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Gurung was born in Singapore and raised in the Kingdom of Nepal's Kathmandu.
It was in Delhi, India that his design career truly began to take off. While studying at New Delhi's National Institute of Fashion Technology, he apprenticed at several local production and fashion houses and designed with Manish Arora. Gurung's travels took him to Melbourne and London, where he assisted stylists for various fashion shows and international publications. His transcontinental crossings provided the perfect base for unique experiences in the industry's most eclectic fashion meccas.
In 1999, after seven years of trotting the globe, Gurung moved to New York City. He began his career in New York interning for Donna Karen while attending the city's prestigious Parsons School of Design. In his first year, he was awarded the "Best Designer" title at the annual Parsons/Fit design competition. Soon after, he garnered rave reviews for his work in design from media outlets such as CBS News, Paper Magazine, and The New York Times.
After Parsons, Gurung spent two years with Cynthia Rowley's design team, which allowed him to gain even more invaluable experience on both the design and business end of New York's highly competitive fashion scene. Soon after, he became the design director at Bill Blass.
His own collection
After five successful years, Gurung left his post at Blass to launch his own collection, PRABAL GURUNG.
Innovative and with a unique design perspective, Prabal Gurung has made his mark on the world of fashion as a truly artistic designer and visionary.
Gurung fuses an old world-technique with cutting-edge modernity to create a daring yet timeless collection. His architectural approach to each piece makes him more than just a designer. He is an artist whose mission is to bring his unique vision to the forefront of the industry and lease an indelible mark on the work of fashion.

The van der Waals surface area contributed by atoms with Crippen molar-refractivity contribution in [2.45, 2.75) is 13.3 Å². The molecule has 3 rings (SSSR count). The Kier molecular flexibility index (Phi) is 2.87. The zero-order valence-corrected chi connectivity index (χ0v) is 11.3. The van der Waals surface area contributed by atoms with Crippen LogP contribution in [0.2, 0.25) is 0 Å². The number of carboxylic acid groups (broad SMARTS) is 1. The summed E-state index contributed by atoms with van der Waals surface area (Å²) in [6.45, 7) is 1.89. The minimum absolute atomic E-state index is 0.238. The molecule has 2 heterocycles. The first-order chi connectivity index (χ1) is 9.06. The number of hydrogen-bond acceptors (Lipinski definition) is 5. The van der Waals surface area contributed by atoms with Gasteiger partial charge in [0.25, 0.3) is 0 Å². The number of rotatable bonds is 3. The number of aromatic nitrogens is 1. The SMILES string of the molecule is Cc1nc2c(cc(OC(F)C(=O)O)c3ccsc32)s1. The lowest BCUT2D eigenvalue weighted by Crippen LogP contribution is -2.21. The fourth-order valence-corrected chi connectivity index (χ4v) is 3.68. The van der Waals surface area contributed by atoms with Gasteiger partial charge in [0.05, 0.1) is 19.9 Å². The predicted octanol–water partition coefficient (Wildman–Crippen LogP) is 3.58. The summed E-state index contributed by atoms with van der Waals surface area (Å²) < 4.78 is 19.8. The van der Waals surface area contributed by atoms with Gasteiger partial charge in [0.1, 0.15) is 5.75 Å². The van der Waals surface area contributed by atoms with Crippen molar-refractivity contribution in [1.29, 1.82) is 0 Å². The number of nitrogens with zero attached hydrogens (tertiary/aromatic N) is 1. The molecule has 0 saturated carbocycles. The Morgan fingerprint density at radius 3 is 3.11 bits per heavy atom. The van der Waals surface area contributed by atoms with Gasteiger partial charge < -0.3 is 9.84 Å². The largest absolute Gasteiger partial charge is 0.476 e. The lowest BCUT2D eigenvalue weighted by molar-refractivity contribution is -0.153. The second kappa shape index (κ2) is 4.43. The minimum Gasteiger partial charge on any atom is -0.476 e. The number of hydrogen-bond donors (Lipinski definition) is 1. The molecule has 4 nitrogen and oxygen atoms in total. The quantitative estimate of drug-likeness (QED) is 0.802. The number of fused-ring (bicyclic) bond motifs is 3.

Some famous clients
His designs have been worn by leading ladies including US First Lady Michelle Obama and The Duchess of Cambridge, to name a few.
In 2010 he was the recipient of the Ecco Domani Fashion Fund Award and selected as runner up for the 2010 CFDA / Vogue Fashion Fund. In 2011 Gurung was honored as one of USA Network's Character Approved Award recipients, named goodwill ambassador of Maiti Nepal, a finalist of the Cooper-Hewitt National Design Award and was the recipient of the 2011 CFDA Swarovski Award for Womenswer. In 2012, Gurung was named Chief Designer of Onward Kashiyama's ICB brand. Most recently, Target announced its partnership with PRABAL GURUNG as the 2013 designer collaborator.
Dressing Michelle, Middleton, Gaga, Tina Fey: an interview
Prabal Gurung, the outlier in high fashion, has dressed some of the smartest, sassiest women in the world, including Michelle Obama, Kate Middleton, Lady Gaga, and Tina Fey. The 37-year-old Nepalese designer, who studied at NIFT and interned with Manish Arora, is today a leading light in the capitals of couture and an outspoken feminist. He speaks to Joeanna Rebello Fernandes on the eve of his first trunk show at Le Mill in Mumbai
We know you're a Bollywood buff, and you have talked about taking your design cues from Hindi cinema. Tell us how...